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Amazon Web Services Jungle

13 Apr

Episode 65

In the previous episode, we introduced Amazon Web Services, talked a little about history, concepts, notions and briefly about competition.  We looked at three categories of services which are the basic building blocks of software systems, namely Compute, Storage and Network. Today we will continue the walk through the AWS jungle.

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Categories and services are changing rapidly. When I started the previous article few weeks ago, there were 17 categories, now there is one more. Let’s see what’s in there.

Security, Identity and Compliance should be considered one of core aspects of any application environment, even if the application itself has no business notion of identified users.

  • IAM or Identity and Access Management. Users, groups, roles, permissions, access keys – controlling who can do what in AWS ecosystem.
  • Inspector is an automatic assessment of security of our assets according to best practices most common vulnerabilities.
  • Certificate Manager deals with SSL/TSL certificates.
  • Directory Service  is an integration with Microsoft Active Directory.
  • WAF or Web Application Firewall, together with Shield filters traffic and protects against DDoS attacks.
  • KMS or Key Management Service is about creation and control over encryption keys.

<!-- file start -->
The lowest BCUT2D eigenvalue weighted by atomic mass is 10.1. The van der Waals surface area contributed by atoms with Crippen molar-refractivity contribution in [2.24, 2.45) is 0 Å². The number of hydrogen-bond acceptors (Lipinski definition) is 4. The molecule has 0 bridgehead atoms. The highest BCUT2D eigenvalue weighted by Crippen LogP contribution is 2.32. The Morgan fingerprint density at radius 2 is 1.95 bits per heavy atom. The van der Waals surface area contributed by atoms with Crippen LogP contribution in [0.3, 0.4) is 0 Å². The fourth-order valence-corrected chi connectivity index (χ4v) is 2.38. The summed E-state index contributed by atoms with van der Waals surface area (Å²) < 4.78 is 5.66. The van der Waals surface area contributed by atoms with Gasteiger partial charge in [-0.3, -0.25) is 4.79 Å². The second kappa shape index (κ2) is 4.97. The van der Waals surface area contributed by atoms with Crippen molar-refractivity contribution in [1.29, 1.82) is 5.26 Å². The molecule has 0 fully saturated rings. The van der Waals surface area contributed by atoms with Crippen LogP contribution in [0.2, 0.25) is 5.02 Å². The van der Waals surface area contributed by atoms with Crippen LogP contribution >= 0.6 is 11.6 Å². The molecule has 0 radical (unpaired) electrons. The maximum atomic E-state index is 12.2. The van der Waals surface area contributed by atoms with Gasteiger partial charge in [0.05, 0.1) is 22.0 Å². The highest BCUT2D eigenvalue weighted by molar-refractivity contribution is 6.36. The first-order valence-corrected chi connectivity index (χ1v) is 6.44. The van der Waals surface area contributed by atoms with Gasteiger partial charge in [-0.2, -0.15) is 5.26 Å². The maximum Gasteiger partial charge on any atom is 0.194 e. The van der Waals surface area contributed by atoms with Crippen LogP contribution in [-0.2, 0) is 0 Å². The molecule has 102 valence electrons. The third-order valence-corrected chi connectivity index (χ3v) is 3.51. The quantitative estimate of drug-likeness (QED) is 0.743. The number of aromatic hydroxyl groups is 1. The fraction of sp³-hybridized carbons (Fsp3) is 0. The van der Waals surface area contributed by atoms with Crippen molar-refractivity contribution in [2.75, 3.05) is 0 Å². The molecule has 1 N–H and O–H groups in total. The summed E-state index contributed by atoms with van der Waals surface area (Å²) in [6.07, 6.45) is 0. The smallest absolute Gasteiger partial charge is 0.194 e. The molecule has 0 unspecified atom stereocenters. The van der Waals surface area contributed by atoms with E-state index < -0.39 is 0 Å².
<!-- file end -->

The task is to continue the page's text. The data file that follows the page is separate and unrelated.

• CloudHSM or Hardware Security Module is dedicated hardware component integrated into AWS physical infrastructure, used when client is in need of physical control of encryption keys to meet certain regulations and compliance.
  • Organizations are about managing access policies to multiple resources.

Database category comes handy, as most applications have to store some organized data at some point, even if they rely on web services and data obtained from third parties.

  • RDS or Relational Database Service. Managed database service offering Amazon Aurora, PostgreSAL, MySQL, MariaDB, Oracle and Microsoft SQL Server systems.
  • DynamDB is a NoSQL database, suitable for document storing.
  • ElastiCache is an in-memory data grid offering Redis and Memcached engines. Appropriate when fast access to data is required.
  • Redshift is a data warehouse solution. Contrary to RDS, it uses column-oriented  database.

Migration category encompasses services that helps with transferring data and infrastructure from on premise to cloud hosting.

  • Application Discovery Service gathers information about local infrastructure and software, configuration and dependencies to simplify migration planning process.
  • DMS or Database Migration Service, is focused on transferring data between local and cloud databases. Supports conversions between different engines.
  • Server Migration is focused on migrating entire server volumes.
  • Snowball is basically a physical suitcase loaded with hard drives, delivered on premise by a courier. If we need to transfer Petabyte of data, and have slow Internet connection, it’s the way to go.